All stories will have a character conflict – it is this conflict that should drive the story. Here are examples:
- Character vs. Character – Example: The Dark Knight
- Character vs. Nature (characters may face storms, earthquakes, tornados, natural disasters, etc.) Example: Into the Wild
- Character vs. Self (internal battles & struggles with one’s feelings, desires, physical or mental limitations, etc.) Example: Falling Down
- Character vs. Society (battles with culture, education, politics, race) Example: Hunger Games
- Character vs. The Unknown or Character vs. Supernatural (any unknown future, enemy, situation, feelings, etc.) Example: Ghostbusters
- Character vs. God/Religion (battles and struggles with one’s understanding and/or relationship to religion, God and/or figures representing religion) Example: Evan Almighty
- Character vs. Machine (or technology) – (when humans battle the power of technology and that results in a machine taking on or taking over for man). Example: Ex Machina
**While other conflict categories exist, these are the most prevalent.
Barsam, R., & Monahan, D. (2012). Looking at Movies. New York: WW Norton
Boggs, J. M., & Jackson, K. (2008). The art of watching films: A guide to film analysis. Menlo Park, CA: Benjamin/Cummings Pub.7th edition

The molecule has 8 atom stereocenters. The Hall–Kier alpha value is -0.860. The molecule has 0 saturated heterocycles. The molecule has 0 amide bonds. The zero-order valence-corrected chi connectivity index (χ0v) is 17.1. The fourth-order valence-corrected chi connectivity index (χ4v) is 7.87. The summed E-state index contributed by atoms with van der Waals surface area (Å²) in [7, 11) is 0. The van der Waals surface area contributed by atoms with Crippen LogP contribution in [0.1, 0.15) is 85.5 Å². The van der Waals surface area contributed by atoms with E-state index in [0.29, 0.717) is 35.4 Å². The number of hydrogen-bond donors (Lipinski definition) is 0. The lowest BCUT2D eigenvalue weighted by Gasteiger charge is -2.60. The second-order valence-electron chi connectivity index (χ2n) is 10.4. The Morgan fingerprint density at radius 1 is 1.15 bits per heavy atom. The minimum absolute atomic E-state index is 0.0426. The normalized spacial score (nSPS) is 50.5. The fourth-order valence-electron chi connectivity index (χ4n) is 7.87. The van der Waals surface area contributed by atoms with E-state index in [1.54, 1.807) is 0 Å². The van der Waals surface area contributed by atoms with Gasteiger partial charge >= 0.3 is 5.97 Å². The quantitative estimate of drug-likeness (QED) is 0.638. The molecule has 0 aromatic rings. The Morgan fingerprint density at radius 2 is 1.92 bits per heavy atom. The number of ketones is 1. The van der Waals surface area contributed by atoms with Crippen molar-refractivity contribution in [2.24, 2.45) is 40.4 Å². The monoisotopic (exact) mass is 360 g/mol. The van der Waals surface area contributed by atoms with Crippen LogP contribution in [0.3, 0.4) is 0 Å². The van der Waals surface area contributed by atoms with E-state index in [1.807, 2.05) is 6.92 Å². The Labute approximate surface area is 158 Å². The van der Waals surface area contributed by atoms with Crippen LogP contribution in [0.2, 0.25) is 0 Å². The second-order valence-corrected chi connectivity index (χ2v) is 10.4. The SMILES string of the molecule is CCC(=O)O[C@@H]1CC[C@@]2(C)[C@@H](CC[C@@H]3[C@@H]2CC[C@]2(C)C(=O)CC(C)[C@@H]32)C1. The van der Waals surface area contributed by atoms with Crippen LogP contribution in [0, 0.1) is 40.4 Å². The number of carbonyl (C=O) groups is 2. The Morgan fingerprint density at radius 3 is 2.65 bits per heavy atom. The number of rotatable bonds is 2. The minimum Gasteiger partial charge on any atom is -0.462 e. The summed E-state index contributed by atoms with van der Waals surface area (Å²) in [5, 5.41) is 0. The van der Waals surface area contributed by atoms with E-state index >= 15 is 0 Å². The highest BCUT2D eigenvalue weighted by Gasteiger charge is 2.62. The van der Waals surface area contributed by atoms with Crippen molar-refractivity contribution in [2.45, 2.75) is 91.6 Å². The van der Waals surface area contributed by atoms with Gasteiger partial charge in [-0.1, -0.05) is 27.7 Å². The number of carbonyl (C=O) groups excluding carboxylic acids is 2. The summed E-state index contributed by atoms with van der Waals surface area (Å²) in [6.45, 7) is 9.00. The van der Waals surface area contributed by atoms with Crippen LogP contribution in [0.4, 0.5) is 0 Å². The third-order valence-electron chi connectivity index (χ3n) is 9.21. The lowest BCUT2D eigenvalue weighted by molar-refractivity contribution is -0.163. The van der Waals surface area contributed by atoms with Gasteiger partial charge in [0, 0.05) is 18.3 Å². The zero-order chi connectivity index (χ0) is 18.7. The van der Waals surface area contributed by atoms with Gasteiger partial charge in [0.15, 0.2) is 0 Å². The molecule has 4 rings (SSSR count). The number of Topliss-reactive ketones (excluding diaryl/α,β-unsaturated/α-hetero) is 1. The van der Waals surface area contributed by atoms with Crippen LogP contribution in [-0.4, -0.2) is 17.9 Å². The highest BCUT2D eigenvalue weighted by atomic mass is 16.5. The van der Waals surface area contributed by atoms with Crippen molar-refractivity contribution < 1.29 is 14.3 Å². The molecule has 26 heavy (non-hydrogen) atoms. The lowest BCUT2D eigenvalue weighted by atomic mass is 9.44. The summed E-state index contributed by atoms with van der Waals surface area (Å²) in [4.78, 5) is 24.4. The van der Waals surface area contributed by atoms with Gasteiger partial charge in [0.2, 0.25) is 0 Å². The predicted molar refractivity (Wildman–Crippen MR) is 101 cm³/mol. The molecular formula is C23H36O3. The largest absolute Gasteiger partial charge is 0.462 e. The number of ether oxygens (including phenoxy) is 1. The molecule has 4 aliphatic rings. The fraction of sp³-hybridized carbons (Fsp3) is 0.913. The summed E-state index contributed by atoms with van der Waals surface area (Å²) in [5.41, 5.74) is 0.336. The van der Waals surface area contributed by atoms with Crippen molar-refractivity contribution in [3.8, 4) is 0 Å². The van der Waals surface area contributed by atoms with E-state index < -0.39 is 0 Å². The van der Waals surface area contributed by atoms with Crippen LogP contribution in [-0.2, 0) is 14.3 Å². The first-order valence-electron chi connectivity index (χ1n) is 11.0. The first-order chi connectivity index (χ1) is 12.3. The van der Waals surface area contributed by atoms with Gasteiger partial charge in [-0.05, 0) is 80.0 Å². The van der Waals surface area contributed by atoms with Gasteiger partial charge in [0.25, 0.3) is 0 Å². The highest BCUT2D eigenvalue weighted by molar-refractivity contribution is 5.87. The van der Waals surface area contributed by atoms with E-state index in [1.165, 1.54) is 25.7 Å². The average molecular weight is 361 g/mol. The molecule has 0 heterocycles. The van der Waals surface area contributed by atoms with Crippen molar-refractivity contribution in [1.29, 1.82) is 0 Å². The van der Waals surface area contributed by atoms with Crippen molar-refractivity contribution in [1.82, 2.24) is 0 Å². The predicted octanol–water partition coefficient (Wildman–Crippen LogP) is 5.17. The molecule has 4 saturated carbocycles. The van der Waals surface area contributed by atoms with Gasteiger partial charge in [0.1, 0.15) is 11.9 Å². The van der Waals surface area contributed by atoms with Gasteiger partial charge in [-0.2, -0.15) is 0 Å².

Docimo, K. (n.d.). Literary Conflict Lesson plan | Conflict in Literature | Man vs Man. Retrieved from http://www.storyboardthat.com/articles/e/types-of-literary-conflict
Manning Notes – film, and story: “Film Criticism: Gardner-Webb University” (2018).
Donald Miller, “A Million Miles in a Thousand Years” (2009).
Donald Miller, “Into the Elements” DVD (2012)
Robert McKee, “Story” (2006)
Null, C. (2005). Five stars!: How to become a film critic, the world’s greatest job. San Francisco, CA: Sutro Press.
Blake Snyder, “Save the Cat” (2005)
Stoller, B. M. (2003). Filmmaking for dummies. Hoboken, NJ: Wiley Pub.
Winokur, M., & Holsinger, B. W. (2001). The complete idiot’s guide to movies, flicks, and film. Indianapolis, IN: Alpha Books.